One of the most common questions I get asked about baby food is this: “Why should I make my own? Isn’t jarred food the same thing?” The truth is that while the ingredients might read the same as what you’d use to make at home (like carrots and water, for example), there are many major differences that aren’t always so noticeable. These five truths about jarred baby food are truly shocking.
- The baby food you’ve purchased may have been sitting on the shelf since before you were even pregnant. The expiration date of jarred baby food is often years away, and to enable that shelf life, jarred baby food is cooked at extremely high temperatures—a process that removes many of the nutrients.
- Jarred baby food doesn’t actually taste like what it claims to be. Do this test at home: Remove the label from the jar, and do a taste test to guess what vegetable or fruit you’re eating. Tough, right? That’s because the high temperature processing affects the flavor and texture of the food, making it difficult to differentiate the food by taste alone. As a parent whose goal is to get my kids to eat a diet full of fruits and veggies, giving them a taste of what fruits and veggies really taste like is crucial to start them off on the right track.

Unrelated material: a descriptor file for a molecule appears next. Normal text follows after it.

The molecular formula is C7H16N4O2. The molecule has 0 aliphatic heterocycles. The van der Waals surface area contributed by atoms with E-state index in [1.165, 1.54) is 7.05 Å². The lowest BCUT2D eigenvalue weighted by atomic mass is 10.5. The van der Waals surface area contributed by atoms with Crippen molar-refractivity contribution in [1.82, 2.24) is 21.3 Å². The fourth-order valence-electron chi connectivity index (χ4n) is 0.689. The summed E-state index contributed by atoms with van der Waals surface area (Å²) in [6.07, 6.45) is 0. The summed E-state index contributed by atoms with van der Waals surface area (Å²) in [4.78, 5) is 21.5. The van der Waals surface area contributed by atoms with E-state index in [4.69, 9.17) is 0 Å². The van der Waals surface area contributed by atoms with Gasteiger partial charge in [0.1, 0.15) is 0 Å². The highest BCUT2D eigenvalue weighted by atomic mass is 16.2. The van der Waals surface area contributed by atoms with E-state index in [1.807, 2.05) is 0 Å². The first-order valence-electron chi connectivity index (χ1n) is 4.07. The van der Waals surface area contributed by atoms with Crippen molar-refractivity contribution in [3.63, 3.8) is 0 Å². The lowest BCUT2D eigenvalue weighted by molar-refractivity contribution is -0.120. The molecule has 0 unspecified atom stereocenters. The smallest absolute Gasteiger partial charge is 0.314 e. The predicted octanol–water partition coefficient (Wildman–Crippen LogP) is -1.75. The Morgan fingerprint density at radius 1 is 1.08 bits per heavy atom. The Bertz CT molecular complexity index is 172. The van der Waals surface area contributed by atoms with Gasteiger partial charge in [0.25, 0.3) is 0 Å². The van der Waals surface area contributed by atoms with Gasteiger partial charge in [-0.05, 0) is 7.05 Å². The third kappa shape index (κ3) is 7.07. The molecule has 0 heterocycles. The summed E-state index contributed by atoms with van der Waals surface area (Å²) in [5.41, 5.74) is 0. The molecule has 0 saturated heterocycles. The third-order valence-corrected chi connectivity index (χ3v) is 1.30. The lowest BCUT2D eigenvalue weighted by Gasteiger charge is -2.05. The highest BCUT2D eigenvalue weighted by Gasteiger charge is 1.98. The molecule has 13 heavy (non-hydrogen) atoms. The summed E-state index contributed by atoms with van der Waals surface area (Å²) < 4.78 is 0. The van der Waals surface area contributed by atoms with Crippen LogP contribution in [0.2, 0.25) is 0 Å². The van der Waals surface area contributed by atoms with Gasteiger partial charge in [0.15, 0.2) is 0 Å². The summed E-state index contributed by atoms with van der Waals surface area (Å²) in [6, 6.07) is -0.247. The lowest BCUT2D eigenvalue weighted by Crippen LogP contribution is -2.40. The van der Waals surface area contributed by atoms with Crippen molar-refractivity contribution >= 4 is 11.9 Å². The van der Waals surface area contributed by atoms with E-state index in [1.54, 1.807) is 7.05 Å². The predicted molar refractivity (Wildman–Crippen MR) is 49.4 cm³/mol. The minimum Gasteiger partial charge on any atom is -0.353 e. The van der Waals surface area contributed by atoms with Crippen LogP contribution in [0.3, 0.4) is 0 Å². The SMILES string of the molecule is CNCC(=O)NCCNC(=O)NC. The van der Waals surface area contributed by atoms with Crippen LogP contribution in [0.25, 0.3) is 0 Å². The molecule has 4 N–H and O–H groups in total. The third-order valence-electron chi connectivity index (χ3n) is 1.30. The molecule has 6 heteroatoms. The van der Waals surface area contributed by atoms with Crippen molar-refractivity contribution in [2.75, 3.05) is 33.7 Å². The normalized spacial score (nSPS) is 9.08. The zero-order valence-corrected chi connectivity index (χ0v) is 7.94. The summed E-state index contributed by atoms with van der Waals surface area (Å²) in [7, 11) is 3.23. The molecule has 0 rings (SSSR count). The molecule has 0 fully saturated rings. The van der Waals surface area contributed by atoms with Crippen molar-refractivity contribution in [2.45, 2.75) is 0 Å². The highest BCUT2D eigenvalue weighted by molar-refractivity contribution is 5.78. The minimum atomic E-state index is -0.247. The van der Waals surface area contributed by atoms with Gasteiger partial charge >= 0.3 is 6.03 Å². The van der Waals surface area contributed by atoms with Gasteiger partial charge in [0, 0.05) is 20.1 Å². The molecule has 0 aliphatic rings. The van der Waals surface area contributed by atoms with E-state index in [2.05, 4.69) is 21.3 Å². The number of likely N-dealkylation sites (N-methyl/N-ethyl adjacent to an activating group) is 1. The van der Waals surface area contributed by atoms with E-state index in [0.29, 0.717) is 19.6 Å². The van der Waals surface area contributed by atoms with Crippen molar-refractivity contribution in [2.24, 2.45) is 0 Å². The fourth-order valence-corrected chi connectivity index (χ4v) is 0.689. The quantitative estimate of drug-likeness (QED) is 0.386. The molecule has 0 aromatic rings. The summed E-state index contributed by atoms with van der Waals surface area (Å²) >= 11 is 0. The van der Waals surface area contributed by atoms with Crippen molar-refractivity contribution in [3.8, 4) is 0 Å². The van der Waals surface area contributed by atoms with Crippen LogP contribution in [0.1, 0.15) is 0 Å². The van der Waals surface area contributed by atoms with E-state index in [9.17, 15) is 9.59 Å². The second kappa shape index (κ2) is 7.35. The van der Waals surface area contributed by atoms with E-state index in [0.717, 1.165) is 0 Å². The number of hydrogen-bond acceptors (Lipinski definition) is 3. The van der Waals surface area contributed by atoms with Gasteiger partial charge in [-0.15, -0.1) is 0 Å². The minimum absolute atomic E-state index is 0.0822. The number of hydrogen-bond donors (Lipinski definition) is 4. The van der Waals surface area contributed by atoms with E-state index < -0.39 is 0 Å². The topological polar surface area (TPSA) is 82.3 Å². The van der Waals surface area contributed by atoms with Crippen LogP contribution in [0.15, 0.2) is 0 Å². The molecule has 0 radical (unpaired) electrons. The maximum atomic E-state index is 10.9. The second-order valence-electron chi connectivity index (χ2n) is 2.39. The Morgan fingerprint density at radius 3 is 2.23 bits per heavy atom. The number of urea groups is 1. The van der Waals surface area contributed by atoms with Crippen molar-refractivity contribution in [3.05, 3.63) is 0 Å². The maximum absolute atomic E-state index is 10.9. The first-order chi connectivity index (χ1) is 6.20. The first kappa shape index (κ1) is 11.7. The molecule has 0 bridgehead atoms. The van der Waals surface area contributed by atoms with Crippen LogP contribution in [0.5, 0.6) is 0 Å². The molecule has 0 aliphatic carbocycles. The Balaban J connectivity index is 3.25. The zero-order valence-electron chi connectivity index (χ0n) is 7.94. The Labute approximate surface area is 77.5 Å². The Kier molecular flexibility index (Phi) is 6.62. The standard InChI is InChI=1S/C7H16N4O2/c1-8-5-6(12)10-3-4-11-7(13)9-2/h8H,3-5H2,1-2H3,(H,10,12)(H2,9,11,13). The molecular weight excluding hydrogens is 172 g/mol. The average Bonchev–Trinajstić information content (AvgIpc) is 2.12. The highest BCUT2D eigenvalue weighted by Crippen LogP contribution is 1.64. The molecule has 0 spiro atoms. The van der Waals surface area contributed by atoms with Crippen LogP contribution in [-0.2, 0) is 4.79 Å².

- Additives are often present. You’ll often see ascorbic or citric acid on the ingredient list of organic and conventional baby foods. When the jars are heated to high temperatures to preserve shelf life, it results in a loss of vitamins and nutrients in the food. To combat this, baby food companies add in artificial forms of vitamin C that come in the names of ascorbic or citric acid so the jars aren’t totally devoid of the nutrients they’re supposed to naturally contain.
- BPA is used in many brands to coat the lids of jarred baby food. Metal lids can contain Bisphenol A, which is especially dangerous to infants whose immune systems are weaker and less able to rid the body of toxins. A study published in Environmental Health Perspectives found that widespread exposure to BPA may result in levels of up to 11 times higher in infants than in adults.
- They’re sneaky about sugar. Just because an ingredient label doesn’t read “sugar” doesn’t mean it’s not there. Look for sneaky sources of sugar including any sort of “juice concentrate” which are often added to sweeten up mixed fruit and veggie pouches and jars—even ones labeled as “natural”. Other sneaky sugar sources to seek out: fructose, malt extract, any type of syrup, or any ingredient ending in “ose” like fructose.
- They're swimming in pesticides. A recent study of jarred baby food found that one measly jar of peaches contained 22 varieties of pesticides! Apples, pears, and green beans also contained more pesticides per jar than would legally be allowed on the shelves of European grocery stores. (American companies aren’t required to follow strict regulations.)
The bottom line is that when you buy food from a store shelf, it’s impossible to know everything that goes into it, and making your own baby food (and using organic fruits and veggies when available), is THE BEST WAY TO know exactly what’s going into your baby’s belly.